Environmental restrictions on reproduction in the Pied Flycatcher Ficedula hypoleuca.

Pied Flycatcher (Ficedula hypoleuca) Science Article 9

abstract

I compared two populations of Pied Flycatchers Ficedula hypoleuca breeding in a coniferous forest with adverse weather conditions (‘marginal habitat’) and in a deciduous forest with a more favourable climate (‘good habitat’). Female mass was significantly larger during the reproductive cycle in the ‘good habitat’. The incubation periods were significantly shorter in the ‘good habitat’. Reproductive success was significantly higher in the ‘good habitat’. Heavier females during the incubation period in the ‘marginal habitat’ had larger clutches and higher breeding success. The incubation periods in the ‘marginal habitat’ decreased significantly with female incubation mass. Fledgling mass increased with mean ambient temperature and fledgling tarsus length decreased with mean precipitation during the nestling period in the ‘marginal habitat’. In unfavourable climatic conditions or in habitats with a low food availability, the energetic constraints on breeding cause a reduction in female body mass reducing clutch size and breeding success. My results suggest that environmental factors have a strong influence on the breeding success and productivity of populations in ‘marginal’ habitats, and thus determine the breeding range of populations.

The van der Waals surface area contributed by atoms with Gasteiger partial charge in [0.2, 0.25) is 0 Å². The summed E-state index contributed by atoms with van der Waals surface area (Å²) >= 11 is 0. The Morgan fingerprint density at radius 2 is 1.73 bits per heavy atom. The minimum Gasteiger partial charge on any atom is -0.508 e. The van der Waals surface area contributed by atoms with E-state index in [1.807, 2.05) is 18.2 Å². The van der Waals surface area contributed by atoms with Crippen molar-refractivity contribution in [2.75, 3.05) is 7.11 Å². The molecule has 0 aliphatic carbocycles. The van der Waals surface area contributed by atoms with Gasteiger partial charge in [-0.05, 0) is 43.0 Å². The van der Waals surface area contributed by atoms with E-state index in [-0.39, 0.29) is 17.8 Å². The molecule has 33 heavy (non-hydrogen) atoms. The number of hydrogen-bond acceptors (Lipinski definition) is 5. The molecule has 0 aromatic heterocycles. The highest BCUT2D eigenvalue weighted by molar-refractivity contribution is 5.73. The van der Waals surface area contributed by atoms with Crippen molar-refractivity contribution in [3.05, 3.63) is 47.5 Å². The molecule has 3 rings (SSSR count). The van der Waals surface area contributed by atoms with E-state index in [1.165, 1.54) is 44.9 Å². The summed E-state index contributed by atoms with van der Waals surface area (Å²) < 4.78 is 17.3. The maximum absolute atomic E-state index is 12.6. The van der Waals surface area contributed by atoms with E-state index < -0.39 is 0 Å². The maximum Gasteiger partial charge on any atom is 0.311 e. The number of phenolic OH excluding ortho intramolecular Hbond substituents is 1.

Sanz J.J, ARDEA 83 (2): 421-430

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